Saturday, January 30, 2010
That's one split tomato, huh?
I've had a relatively serious problem with splitting this year, which means I've had to throw out more tomatoes than I like because they split and were later infested with worms or rot. Annoying.
Most books say that splitting is caused by watering issues. Periods of dry, followed by lots of water like a heavy rain, can cause splitting. It happens when the tomatoes are still green, and their skin/exterior is hard and inflexible. As the excess water rushes into the fruit, it causes a growth spurt that the young fruit cannot handle, so it splits.
We had very heavy rains in December this year, so I've been blaming my splitting on the rains. However, I've noticed that 90% of the splitting is confined to the tomatoes growing in the coconut coir grow bags. These are Better Boy hybrids, so they should be tough as nails—and I promise my watering has been absolutely consistent. I've been watering the grow-bag tomatoes every morning, just the same as the container-grown tomatoes in sphagnum. And these heirlooms and beefsteaks growing in sphagnum peat are hardly splitting at all.
So ... I've done tons of research on this and I can't find any proof that tomatoes grown in coconut coir are more liable to split. So have mine own eyes thus deceived me? I don't know. I do know that coconut coir has a different water-holding capacity than sphagnum peat; it's possible that daily watering is simply too much because the coconut coir holds water for so much longer. Then again ... professional growers using coconut coir water with daily drip irrigation. It's possible I have yet to really understand how to use coconut coir.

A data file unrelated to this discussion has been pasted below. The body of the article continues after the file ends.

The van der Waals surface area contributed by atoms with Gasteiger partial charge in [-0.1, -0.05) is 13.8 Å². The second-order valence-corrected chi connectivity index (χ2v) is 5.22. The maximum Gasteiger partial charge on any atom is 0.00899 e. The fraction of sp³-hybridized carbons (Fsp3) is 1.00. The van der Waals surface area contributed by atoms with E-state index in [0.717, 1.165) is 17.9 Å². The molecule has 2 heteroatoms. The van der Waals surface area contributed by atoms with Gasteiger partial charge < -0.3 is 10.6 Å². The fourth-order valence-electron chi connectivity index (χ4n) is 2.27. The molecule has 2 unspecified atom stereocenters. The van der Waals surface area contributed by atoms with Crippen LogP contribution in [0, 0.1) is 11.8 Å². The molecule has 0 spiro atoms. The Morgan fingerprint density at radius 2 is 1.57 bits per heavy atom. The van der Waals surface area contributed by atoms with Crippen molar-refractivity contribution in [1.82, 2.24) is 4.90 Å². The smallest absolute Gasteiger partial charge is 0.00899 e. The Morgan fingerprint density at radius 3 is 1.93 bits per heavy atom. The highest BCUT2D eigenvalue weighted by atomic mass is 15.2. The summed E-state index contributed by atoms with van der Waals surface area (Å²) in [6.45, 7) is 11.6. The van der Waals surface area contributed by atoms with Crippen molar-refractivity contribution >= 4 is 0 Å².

In any event, at the most basic level, tomato splitting is caused by inconsistent watering, with periods of dry followed by lots of water. I suspect in my case, there's a learning curve for using coir as a growing media, and next time, I'll try every-other-day-watering. If anyone out there has any insight, I'd love to hear it.
Finally, I did my second planting today. That's one nice thing about South Florida—we get two plantings every year. So this fall, I grew indeterminate tomatoes, broccoli, cabbage and herbs. And earlier today, I planted determinate tomatoes, eggplant, peppers and strawberry. The eggplant and peppers are in an Earthbox, the determinate tomatoes and strawberries are in large containers with my normal peat-based mix. This time around, I'm testing another soil amendment called Biotamax. It's a soil probiotic, and I'll post on it soon.
And I guess that's it. I've been harvesting like mad lately, so I've been canning tomatoes, fermenting sauerkraut, and eating enough fresh tomatoes that sometimes I feel like I'm turning slightly red. But it's been nice, and even with the loss of so much fruit this year, we're still neck-deep in homegrown produce. And that's not a bad thing ...
Up Next: Catfacing